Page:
Thursday, 22 July 2010

Two weeks in Niguelas Part V - Valle de Lecrin

An anxious Australian's ongoing experience of village life in Southern Spain (Part V)

The knot in my stomach sends me a message. It’s in Spanish so it’s a little tricky to comprehend but after translation it tells me three things. One – get moving; two – there are hidden treasures here and three – write about this and you’ll put the whole experience in perspective.

I know one is correct, two I’m skeptical about and three I adopt as my survival mechanism.

We search through a basketful of brochures and maps previous visitors have left in the cottage. There are maps of the major local villages, Durcal, Padul, Lanjaron but none of Niguelas or the local valley. We’re looking for a map of the Valle de Lecrin.

To the Moors it was the Vale of Happiness. That gives me some hope. It must have some charm for it to earn that moniker over the eight centuries that the African colonists reigned supreme. My knowledge of the Moors is limited but I am in awe of their sense of design which is evident everywhere in Portugal and southern Spain. These Berbers and African Muslims called the Iberian Peninsular - Al-Andalus. Their legacy is present in almost every building from local houses to palaces. Their decorative tile work, their archways, their insistence on simplicity in external design and surprisingly sumptuous interiors including the ever-present inner courtyard create a wonderful consistency across the region. The constraint which their religion imposed, dictating the absence of figurative representation has reesulted in extensive use of geometric patterns. Abstract motifs abound from relief carving referencing the Koran to patterned tile work which transcends expectations and sometimes covers every available surface . I’m hoping that the ‘Happiness’ label would not have been applied lightly.

The best map we can find is thirty six years out of date. It’s a topographical map of the valley printed in 1974. The motorway is absent and in its place is the A323 which still runs between Motril on the Mediterranean Coast and Granada but is only used by local traffic. All the villages in the area are marked but many of the connecting roads are absent – the only thing missing from 1974 are the donkey trails. On the positive side it is beautiful map showing details which, for walkers ,would be invaluable.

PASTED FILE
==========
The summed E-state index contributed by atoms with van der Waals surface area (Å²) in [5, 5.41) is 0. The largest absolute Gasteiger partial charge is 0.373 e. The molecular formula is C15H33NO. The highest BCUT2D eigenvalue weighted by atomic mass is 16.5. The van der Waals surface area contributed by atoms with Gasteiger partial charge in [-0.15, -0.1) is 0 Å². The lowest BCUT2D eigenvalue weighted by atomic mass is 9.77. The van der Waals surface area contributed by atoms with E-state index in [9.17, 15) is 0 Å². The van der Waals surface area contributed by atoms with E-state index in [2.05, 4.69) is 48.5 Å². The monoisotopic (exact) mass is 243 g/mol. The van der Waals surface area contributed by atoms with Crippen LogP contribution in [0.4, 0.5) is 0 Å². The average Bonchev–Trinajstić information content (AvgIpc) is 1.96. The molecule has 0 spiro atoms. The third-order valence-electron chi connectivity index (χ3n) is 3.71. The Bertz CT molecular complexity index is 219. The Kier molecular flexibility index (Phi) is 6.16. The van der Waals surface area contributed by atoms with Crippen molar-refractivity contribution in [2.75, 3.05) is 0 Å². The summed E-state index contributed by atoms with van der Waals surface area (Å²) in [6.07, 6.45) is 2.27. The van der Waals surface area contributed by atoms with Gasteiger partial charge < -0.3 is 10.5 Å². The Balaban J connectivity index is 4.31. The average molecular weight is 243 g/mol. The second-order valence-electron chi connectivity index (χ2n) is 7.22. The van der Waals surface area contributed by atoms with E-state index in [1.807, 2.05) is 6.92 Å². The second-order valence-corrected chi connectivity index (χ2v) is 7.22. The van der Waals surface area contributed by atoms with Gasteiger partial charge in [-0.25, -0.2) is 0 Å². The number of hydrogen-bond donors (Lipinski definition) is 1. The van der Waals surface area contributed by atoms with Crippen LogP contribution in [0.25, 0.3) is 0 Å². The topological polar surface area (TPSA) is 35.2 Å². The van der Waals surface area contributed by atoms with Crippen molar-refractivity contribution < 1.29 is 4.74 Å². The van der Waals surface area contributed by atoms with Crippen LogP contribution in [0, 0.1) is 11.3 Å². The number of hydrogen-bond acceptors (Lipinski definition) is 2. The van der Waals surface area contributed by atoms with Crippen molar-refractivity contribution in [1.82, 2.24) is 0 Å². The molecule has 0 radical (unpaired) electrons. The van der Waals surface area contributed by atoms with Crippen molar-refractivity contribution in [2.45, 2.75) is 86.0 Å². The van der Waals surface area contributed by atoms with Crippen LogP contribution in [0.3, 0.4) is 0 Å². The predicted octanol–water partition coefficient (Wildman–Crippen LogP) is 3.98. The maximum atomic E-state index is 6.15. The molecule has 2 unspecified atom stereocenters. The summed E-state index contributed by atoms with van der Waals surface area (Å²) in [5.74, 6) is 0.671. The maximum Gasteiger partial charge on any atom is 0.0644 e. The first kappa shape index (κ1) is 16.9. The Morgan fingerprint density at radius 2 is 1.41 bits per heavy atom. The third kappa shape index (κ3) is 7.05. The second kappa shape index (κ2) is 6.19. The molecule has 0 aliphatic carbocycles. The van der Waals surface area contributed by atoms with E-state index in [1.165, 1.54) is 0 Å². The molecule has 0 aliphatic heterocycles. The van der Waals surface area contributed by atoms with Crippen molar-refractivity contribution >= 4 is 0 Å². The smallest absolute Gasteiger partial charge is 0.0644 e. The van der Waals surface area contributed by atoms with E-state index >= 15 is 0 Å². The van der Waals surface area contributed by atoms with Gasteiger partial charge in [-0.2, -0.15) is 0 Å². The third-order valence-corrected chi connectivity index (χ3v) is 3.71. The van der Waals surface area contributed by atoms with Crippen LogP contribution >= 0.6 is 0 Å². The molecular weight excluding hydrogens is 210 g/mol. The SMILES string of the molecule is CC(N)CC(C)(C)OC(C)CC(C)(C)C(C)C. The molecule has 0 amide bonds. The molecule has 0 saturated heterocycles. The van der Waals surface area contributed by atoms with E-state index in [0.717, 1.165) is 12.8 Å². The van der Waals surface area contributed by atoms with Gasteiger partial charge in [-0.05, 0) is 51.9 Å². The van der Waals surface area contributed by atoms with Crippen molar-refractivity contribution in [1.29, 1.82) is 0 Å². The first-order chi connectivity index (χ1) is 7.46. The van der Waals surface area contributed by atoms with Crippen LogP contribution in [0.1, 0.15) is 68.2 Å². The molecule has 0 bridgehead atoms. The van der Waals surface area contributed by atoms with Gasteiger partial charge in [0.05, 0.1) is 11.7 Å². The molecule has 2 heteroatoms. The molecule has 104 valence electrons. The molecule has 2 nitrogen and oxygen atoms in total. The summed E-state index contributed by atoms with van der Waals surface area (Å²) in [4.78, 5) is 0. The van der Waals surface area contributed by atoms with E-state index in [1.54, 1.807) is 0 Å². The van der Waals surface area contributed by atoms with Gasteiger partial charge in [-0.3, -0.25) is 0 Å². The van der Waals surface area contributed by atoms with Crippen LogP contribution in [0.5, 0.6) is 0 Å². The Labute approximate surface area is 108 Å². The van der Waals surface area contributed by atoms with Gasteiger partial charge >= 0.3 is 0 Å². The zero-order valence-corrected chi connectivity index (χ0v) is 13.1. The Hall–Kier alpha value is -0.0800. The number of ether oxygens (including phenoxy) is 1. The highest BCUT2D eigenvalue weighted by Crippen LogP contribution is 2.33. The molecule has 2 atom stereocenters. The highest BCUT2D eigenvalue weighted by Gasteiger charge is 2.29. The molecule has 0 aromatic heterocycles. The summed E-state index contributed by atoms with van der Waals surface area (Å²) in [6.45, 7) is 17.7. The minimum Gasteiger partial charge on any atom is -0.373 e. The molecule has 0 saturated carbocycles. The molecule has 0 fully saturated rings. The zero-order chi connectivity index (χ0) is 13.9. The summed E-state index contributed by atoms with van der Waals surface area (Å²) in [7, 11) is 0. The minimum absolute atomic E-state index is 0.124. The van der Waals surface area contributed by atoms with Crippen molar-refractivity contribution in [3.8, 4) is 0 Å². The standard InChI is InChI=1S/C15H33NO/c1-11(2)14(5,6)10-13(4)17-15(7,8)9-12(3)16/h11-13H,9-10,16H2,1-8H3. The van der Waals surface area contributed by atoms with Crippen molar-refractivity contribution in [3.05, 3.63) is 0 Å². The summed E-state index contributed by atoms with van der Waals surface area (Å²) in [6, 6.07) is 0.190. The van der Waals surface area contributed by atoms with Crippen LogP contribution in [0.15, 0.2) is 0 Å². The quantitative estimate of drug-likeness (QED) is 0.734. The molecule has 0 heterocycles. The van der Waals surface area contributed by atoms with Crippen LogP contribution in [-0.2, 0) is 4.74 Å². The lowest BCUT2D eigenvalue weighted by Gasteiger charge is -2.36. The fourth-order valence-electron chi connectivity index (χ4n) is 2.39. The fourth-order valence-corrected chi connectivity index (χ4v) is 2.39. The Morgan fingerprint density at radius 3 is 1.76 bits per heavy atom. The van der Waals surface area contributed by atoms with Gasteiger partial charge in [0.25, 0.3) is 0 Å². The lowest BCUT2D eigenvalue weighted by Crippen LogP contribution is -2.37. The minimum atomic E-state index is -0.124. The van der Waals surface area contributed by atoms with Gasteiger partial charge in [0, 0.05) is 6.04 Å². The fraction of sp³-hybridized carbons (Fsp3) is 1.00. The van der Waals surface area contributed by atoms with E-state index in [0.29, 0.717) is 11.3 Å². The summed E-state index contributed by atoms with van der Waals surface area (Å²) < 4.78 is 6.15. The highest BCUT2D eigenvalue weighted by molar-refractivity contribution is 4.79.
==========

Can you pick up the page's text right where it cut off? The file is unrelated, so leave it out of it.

With this as our guide we set out on our day of discovery. The first challenge is finding our way out of the village. It feels like we are in some weird kind of fish trap where getting in is possible but exit much more difficult. We’ve managed to navigate our way from Lisbon via Southern Portugal to Seville and Granada all of which has been a challenge but to be completely mystified by the entrance and exit of a village of 1000 people feels humiliating.

The previous evening had been doubly humiliating as we sought to find the local Supermarche which our host Hermy assured us was down the road, turn right then left, through the tunnel under the A323 and follow that road for about half a kilometer. “You can’t miss it”. It’s as simple as ABC I told the team after getting off the phone to Hermy. We managed to explore the rest of the alphabet in discovering that down and right included a series of dirt slip roads running beside the A323, more than one tunnel and a number of No Entry signs. We did find the Supermarche, which was a good one but slipped up on the return journey and found ourselves unintentionally returning to Granada via the roundabout which had misled us on the way in. We got to know that roundabout very well over the next fortnight , at times circling it twice or three times seeking the correct exit.

As a result we were a little apprehensive about our first day trip. The A323 took us past the false entrance to Niguelas and followed the curves and contours of our map as if by magic. It seemed to be following an ancient line of least resistance no doubt influenced by the wisdom of millennia of donkey paths. From Niguelas to the village of Lecrin, two minutes as the crow flies, took us a delightful ten minutes as we wound our way down into a gorge bypassing the tiny village of Acequias, Niguelas’ nearest neighbor, and passing below the overwhelming monster bridge carrying the Autovia (motorway). The A44 bridged the deep river valley in one giant stride.

The landscape was harsh and stony with high cuttings of unstable pebbled cliffs threatening to collapse across our path as we crept cautiously through terraced hillsides planted with row after row of silver-grey olive trees. Our plan was to explore the series of villages in the Valle de Lecrin both to orient ourselves and to become absorbed in the local environment.

1 comment:

Jennifer said...

As someone who could get lost climbing out of a paper bag, I must say, I kind of enjoyed the "lost" bit. Sorry. :-)

But the subsequent journey sounds wonderful, looking forward to more!